- Want a carry everywhere camera better than your smartphone (e.g. Shirt-Pocket Camera) — An area where we’re getting some intense competition these days as we finally are getting big sensors in small cameras. Having used most of them and had a little hands on experience with the latest round announced at Photokina, At the moment it’s a bit of a toss up between Fujifilm (X100T), Panasonic (LX100 and GM5), and Sony (RX100III), but all have some things they need to do better. Honorable mention: the EVF-less Canon G7 X.
- Everything else (e.g. the general purpose, travel, jack-of-all-trades type of camera) — I now believe this has shifted away from DSLR to mirrorless. Sony alone has proven that with the a6000 and A7 series cameras, I think. I’ll bet that 80% of the enthusiast world could get by with one of those cameras and a full set of f/4 zooms and a prime or two. But Fujifilm, Olympus, and Panasonic have cameras and lens sets now that also compete well. The Sony RX10 and Panasonic FZ1000 are the non-interchangeable lens versions to consider. Honorable mention: the poorly iterated Nikon 1 V series, which have real pluses in some areas, but a lot of minuses in others.
Some people claim I’m a Nikon fan boy. Go back and see how many times I mentioned Nikon in those four cases versus, say, Canon or Sony, and in what context. In actual practice, I compromise on my landscape choice a bit (D810), but that keeps me using the same lens mount in those first two categories. I’m not sure I’d make the same choice starting from scratch though.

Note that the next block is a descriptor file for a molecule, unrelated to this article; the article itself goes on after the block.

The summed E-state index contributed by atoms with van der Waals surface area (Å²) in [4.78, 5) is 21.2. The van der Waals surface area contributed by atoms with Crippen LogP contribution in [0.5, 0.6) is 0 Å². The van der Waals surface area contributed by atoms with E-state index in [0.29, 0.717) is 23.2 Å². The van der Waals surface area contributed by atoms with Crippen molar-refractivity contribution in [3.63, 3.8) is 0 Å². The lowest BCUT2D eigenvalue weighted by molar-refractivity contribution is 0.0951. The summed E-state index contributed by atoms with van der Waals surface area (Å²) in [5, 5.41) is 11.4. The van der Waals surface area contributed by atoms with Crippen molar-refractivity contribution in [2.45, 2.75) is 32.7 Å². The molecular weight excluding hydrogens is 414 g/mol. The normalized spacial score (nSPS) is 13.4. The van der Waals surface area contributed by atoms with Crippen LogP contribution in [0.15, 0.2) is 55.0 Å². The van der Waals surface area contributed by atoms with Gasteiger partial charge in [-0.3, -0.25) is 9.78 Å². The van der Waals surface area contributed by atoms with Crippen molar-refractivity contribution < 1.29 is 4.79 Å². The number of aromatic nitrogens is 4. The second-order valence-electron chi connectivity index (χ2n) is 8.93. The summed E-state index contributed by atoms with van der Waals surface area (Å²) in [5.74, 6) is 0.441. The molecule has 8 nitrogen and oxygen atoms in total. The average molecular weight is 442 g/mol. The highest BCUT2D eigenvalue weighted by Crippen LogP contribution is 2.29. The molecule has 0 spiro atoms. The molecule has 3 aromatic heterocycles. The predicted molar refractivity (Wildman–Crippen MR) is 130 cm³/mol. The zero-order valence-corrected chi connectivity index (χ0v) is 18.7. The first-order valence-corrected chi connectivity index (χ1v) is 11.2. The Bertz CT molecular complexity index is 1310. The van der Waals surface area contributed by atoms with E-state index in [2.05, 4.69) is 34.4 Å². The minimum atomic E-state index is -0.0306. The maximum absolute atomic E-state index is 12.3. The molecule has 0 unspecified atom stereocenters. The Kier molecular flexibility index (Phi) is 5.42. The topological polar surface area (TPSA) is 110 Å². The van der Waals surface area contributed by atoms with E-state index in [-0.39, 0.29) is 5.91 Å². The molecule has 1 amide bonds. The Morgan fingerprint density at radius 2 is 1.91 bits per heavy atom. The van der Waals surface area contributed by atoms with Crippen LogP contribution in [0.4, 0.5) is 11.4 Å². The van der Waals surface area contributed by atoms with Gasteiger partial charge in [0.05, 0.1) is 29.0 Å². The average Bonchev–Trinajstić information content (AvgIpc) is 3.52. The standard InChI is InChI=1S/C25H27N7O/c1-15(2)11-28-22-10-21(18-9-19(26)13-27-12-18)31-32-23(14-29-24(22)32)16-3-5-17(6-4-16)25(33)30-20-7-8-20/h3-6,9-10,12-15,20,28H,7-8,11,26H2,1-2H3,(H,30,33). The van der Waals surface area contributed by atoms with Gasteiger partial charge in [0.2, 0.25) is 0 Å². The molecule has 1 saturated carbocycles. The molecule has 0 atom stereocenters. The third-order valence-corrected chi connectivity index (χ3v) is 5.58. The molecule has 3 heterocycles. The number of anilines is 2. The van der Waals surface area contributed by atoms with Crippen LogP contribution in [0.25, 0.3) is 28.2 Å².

It’s really a shame that the Sony A7s didn’t make a real breakthrough in focus performance, nor did Sony realize their liability in their shutter shock and raw format compression on the A7r. Run those changes into the cameras and you could really see an A7 future for a shooter getting started today. Assuming, of course, that the lenses keep coming ;~).
That just shows how vulnerable Nikon really is at the moment. There’s nothing at all wrong with the D750 (see related article), but it’s getting more and more difficult to see how Nikon is clearly serving a broad set of customers, or a customer with a broad set of needs. Nikon’s mostly missing the point in the latter two categories and relying upon the legacy lens set to drive their product line still in three of the four. Which means big FX lenses on moderately big FX bodies for most people, while the trend is towards smaller/lighter.
Bringing things back around to where I started this essay: where’s your bar? I’d argue that most people shooting FX cameras at this point aren’t going to upgrade on a one-generation sensor change any more, and maybe not even on a two-generation sensor change. I suspect that’s pretty true of DX shooters, too (and certainly would be if a D300s replacement that pushes one more sensor improvement into a 7DII competitor shows up).
So where to next? For Nikon, there’s plenty of room to work in the short term period: (1) D300s replacement that pushes DX over the bar, coupled with a D7300 that fixes the few D7100 lapses; (2) an answer to the a6000 and A7 series, the XT-1, E-M1, and GH4; and (3) fix what’s wrong with the Nikon 1 V, plus the Coolpix B ;~), and push those closer to the bar.